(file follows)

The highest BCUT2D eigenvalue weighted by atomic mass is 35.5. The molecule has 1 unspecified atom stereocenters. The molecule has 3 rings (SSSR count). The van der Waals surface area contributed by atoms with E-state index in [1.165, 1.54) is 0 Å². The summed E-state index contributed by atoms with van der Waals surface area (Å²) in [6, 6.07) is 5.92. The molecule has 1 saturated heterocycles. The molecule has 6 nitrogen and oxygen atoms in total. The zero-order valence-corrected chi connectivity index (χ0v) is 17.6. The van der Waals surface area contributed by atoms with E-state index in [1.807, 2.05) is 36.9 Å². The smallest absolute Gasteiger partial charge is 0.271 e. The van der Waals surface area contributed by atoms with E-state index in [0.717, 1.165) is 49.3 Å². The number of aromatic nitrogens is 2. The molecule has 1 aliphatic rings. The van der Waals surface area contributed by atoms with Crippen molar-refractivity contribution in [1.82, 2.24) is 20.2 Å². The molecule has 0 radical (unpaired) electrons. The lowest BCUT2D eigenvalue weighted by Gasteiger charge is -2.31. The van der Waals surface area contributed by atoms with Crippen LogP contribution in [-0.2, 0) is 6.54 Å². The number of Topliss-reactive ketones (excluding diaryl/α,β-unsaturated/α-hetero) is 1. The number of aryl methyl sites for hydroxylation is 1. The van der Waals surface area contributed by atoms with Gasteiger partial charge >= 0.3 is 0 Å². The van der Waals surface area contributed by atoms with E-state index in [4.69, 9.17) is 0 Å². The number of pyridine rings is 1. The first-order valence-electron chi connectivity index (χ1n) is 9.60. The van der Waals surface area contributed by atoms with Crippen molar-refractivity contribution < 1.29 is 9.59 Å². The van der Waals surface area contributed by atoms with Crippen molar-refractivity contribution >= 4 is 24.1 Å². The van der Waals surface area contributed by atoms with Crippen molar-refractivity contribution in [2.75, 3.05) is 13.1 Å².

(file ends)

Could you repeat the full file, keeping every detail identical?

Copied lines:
The highest BCUT2D eigenvalue weighted by atomic mass is 35.5. The molecule has 1 unspecified atom stereocenters. The molecule has 3 rings (SSSR count). The van der Waals surface area contributed by atoms with E-state index in [1.165, 1.54) is 0 Å². The summed E-state index contributed by atoms with van der Waals surface area (Å²) in [6, 6.07) is 5.92. The molecule has 1 saturated heterocycles. The molecule has 6 nitrogen and oxygen atoms in total. The zero-order valence-corrected chi connectivity index (χ0v) is 17.6. The van der Waals surface area contributed by atoms with E-state index in [1.807, 2.05) is 36.9 Å². The smallest absolute Gasteiger partial charge is 0.271 e. The van der Waals surface area contributed by atoms with E-state index in [0.717, 1.165) is 49.3 Å². The number of aromatic nitrogens is 2. The molecule has 1 aliphatic rings. The van der Waals surface area contributed by atoms with Crippen molar-refractivity contribution in [1.82, 2.24) is 20.2 Å². The molecule has 0 radical (unpaired) electrons. The lowest BCUT2D eigenvalue weighted by Gasteiger charge is -2.31. The van der Waals surface area contributed by atoms with Crippen LogP contribution in [-0.2, 0) is 6.54 Å². The number of Topliss-reactive ketones (excluding diaryl/α,β-unsaturated/α-hetero) is 1. The number of aryl methyl sites for hydroxylation is 1. The van der Waals surface area contributed by atoms with Gasteiger partial charge >= 0.3 is 0 Å². The van der Waals surface area contributed by atoms with E-state index in [4.69, 9.17) is 0 Å². The number of pyridine rings is 1. The first-order valence-electron chi connectivity index (χ1n) is 9.60. The van der Waals surface area contributed by atoms with Crippen molar-refractivity contribution < 1.29 is 9.59 Å². The van der Waals surface area contributed by atoms with Crippen molar-refractivity contribution >= 4 is 24.1 Å². The van der Waals surface area contributed by atoms with Crippen molar-refractivity contribution in [2.75, 3.05) is 13.1 Å².